Movie Review: Class Divide

HBO's Class Divide screening and Q&A event with producer Credit: Dionne Nicole Smith

HBO’s Class Divide screening and Q&A event with producer Daphne Pinkerson and one of the film’s subjects Hyisheem Calier at the Black Harvest Film Festival in Chicago, IL. Photo credit: Dionne Nicole Smith

One of the most blatant and unacknowledged problems facing my hometown of Chicago is gentrification. I’ve seen ethnic and low-income neighborhoods slowly and rapidly turn into hot spots for the privileged and higher earning folks, who are mostly – let’s face it – white people. It “betters” communities and then pushes people out of their homes in order to cater to people who can earn and spend more. While the improvements come with less crime and other positive attributes, it also is sometimes at the cost of culture and what makes that neighborhood unique and special to a certain community.

In the new HBO documentary, Class Divide, director Marc Levin and producer Daphne Pinkerson explore the widening inequality gap between the wealthy and poor in West Chelsea, a neighborhood in New York City. Centering on the perspective of the young people in neighborhood from both sides of this deep economic divide, the documentary offers thought-provoking and fascinating insight on what it means to have it all or nothing at all in a constantly evolving place like New York City.

One of the first people we meet is Rosa, a precocious eight-year-old who lives in the Elliott-Chelsea housing projects. She admires Beyoncé, isn’t afraid to speak her mind – and makes sure you know that – and dreams of going to a school like the one across the street. Said school is Avenues: The World School, an elite private school that opened in 2012. The kids who go there have parents who are part of New York’s 1%, and with a tuition of $40,000 per year, that comes as no surprise. What does come as a surprise is that in a community where the unemployment rate is at 50%, a school such as this one is nestled so close to low-income housing. Like one Elliott-Chelsea housing resident says it’s “like a tease and a smack in the face.”

It’s an awkward and unfair situation for the young people who live in the projects and even for the students who go to Avenues. The documentary talks to both groups of kids for their perspectives on how their two vastly different worlds are separated by one street. For the Avenues students, there is a lot of guilt accompanying their feelings, which frankly acknowledges their privilege. For the young people of Elliott-Chelsea, there are everyday struggles, maybe a little resentment, but also a ton of hope that life can improve for them. Class Divide doubles down on these perspectives, showing that in many ways the grass isn’t always greener on the other side, but then again, sometimes it is.

The film backs up their interviews with facts and even gives us background on Chelsea’s biggest attraction, and pretty much the catalyst on the neighborhood’s gentrification problem: The High Line. However, in the end, this is very much a human story, and the kids of this film from both sides of the divide make an impression, whether you can directly relate to them or not. As Rosa says, “My family is poor because we live in the projects. I don’t have what I want, necessarily, but I do have people that I love.”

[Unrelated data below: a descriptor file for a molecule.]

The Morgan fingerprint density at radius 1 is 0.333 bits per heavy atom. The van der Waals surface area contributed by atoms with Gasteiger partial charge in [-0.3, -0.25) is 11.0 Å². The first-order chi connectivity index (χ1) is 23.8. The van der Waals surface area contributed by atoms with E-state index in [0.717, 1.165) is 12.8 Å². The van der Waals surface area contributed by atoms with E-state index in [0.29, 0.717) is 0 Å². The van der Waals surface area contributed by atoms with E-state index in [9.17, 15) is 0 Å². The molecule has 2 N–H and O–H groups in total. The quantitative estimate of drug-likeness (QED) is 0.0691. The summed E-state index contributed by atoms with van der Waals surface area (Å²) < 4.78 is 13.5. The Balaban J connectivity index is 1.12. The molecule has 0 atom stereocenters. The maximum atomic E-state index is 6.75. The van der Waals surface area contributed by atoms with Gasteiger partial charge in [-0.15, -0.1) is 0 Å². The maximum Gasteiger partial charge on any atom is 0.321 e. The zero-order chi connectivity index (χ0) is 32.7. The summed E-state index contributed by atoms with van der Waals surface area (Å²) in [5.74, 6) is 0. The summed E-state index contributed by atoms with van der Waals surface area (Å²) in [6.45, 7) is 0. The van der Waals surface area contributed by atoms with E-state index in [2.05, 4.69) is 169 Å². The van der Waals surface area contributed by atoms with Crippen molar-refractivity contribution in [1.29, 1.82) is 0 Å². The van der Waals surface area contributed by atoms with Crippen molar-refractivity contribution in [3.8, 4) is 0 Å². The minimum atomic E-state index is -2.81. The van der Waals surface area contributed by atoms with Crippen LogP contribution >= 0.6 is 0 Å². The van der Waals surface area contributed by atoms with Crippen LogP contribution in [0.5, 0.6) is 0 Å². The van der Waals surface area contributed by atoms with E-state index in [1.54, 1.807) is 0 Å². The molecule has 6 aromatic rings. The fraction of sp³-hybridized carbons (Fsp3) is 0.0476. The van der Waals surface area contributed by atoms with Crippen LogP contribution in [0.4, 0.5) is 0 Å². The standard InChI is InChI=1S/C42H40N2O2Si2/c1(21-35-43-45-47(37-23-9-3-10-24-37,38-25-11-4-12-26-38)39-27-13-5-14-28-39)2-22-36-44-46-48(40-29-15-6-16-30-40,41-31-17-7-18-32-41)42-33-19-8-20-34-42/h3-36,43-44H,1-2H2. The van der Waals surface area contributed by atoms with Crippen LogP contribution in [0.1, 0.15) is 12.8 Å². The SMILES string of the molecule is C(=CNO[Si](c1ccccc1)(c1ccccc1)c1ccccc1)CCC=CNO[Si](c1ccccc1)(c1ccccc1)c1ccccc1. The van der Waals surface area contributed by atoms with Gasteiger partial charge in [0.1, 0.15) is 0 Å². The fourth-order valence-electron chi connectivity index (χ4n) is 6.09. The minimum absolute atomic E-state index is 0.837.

Even as both groups of kids make their way into their future, there is hope that they can integrate and do it together. Class Divide shines an important light on our country’s gentrification problem, but also pushes forward the necessity of integration in order to accomplish a better, more diverse and fairer future.

Class Divide debuts on Monday, October 3rd at 8pm EST on HBO.

Gabrielle is 27 years old and lives in Chicago. She enjoys writing about film, TV, and books, but occasionally writes about music as well. In addition to writing for, she also the editor-in-chief and a co-founder. In her spare time, she’s either watching more movies and shows or reading more books, while continuously checking Twitter, which she may or may not be addicted to… Feel free to email her your thoughts, ideas and questions.

    Did you think this film pushed forward the necessity of integration? This film seemed to be simply a compare/contrast documentary. But the comparison was not
    even apples to apples. On the public housing side, they
    interviewed entire families and dug into many complexities of their
    lives. On the Avenues School side, they mostly focused on the teen aged
    students, and their fancy toys at school. There was no clear thesis. Class Divide
    made no political statements and alluded to no solutions. It missed
    so many opportunities by touching on some tiny bit of a story
    (immigration status, public education, union organizing, suicide and
    race to name just a few).
    Other than documenting the history of the
    neighborhood, there was no socio-political context for WHY this extreme
    gentrification is so persistent. Without an advocacy slant, it the film
    almost seems to be saying “Yup! This is how it is and that’s that. But,
    look! The low-income people are gonna be okay because their families are
    so tight and happy to just have each other. And the young wealthy kids
    know they have to carry the ‘burden’ of their guilt as they navigate a future that is *slightly* less secure than their parents.”

    • BabalooMandel

      Sounds like my kind of documentary.